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Greenhouse Gases in Atmosphere Reach All-Time High

  • Lisa Schlein

FILE - Giant machines dig for brown coal at the open-cast mining Garzweiler in front of a smoking power plant near the city of Grevenbroich in western Germany.

FILE - Giant machines dig for brown coal at the open-cast mining Garzweiler in front of a smoking power plant near the city of Grevenbroich in western Germany.

The World Meteorological Organization reports a surge in levels of carbon dioxide pushed the amount of greenhouse gases in the atmosphere to a record high last year. The U.N. Agency warns continuing emissions of CO2 will have a huge impact on global warming.

The World Meteorological Organization reports the rate of increase of CO2 in the atmosphere is the largest in 30 years. In addition, it notes two other important greenhouse gases, methane and nitrous oxide, also are continuing to grow.

WMO Secretary-General, Michel Jarraud says this is not good news. He notes CO2 accounts for 80 percent of the 34 percent increase in the warming of the atmosphere from 1990 to 2013. He says the increasing concentration of CO2 is a worrying signal.

“The other thing, which is worrying is that CO2 stays in the atmosphere for a very long period - hundreds of years. So, even if we could stop the emissions tomorrow what has been injected in the atmosphere, a significant fraction would stay in the atmosphere for a very long period ... hundreds to thousands of years," said Jarraud.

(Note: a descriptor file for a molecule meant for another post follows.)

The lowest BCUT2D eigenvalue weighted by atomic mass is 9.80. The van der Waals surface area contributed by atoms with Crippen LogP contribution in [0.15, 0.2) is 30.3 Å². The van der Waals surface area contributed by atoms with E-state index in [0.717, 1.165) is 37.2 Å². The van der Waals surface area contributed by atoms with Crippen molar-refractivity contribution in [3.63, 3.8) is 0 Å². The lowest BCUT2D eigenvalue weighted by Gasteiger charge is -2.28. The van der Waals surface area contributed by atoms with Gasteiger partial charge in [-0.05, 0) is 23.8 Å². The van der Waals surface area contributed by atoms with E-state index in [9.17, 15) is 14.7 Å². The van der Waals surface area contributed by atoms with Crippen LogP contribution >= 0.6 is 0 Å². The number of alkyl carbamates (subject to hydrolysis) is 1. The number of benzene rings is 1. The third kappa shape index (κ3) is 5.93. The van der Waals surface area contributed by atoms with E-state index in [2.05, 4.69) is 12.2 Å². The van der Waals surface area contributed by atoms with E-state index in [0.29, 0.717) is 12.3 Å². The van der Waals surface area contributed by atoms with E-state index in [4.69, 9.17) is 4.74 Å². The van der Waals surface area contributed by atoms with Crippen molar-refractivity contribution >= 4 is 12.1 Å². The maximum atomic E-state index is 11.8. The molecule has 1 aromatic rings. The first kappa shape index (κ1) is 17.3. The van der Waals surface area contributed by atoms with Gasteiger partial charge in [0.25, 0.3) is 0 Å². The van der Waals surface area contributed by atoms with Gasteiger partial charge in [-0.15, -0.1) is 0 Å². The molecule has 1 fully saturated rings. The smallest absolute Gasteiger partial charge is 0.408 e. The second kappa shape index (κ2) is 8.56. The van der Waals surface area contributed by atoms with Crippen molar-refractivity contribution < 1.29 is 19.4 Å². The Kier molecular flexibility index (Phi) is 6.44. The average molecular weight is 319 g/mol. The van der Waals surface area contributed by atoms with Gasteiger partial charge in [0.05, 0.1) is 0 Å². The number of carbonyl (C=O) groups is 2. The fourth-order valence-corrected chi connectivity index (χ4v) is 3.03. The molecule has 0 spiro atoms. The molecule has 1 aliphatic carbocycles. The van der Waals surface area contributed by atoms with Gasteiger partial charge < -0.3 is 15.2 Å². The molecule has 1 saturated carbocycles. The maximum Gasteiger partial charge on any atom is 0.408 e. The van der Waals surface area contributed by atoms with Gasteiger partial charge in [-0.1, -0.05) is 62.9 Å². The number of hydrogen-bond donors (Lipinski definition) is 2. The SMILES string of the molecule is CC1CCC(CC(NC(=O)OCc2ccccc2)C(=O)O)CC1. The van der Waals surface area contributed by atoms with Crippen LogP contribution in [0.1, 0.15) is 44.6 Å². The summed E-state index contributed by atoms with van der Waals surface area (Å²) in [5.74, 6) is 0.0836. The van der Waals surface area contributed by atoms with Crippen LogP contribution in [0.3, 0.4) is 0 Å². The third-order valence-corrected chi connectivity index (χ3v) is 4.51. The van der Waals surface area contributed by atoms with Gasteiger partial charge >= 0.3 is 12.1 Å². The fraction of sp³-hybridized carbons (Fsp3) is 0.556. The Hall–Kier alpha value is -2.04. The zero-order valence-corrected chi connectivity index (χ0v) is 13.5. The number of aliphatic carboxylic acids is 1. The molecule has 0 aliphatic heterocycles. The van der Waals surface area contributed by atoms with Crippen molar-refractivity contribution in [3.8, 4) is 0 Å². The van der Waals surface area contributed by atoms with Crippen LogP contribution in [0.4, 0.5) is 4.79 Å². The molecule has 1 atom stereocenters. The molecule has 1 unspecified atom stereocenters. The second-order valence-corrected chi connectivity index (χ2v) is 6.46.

Jarraud says about 25 percent of what is emitted by human activity is absorbed by the ocean, another quarter by the biosphere, and the rest remains in the atmosphere. He warns past, present and future CO2 emissions will have a cumulative impact on both global warming and ocean acidification.

He says that time is not on “our side.” He warns, the longer it takes to tackle this issue, the more challenging it will become.

“Concentration are reaching higher and higher value. And, therefore, it will require stronger and stronger action to avoid the climate changes to be so big that adaptation will be either more difficult, in some cases impossible, and in any case more expensive," he said.

Jarraud says there is no doubt the climate is changing and weather is becoming more extreme due to human activities, such as the burning of fossil fuels. He says action is still possible, but it will take bold and courageous decisions on the part of nations.

He says the world has the knowledge and the tools to keep temperature increases within two degrees centigrade. He says concerted international action must be taken for the sake of the planet and for that of future generations.

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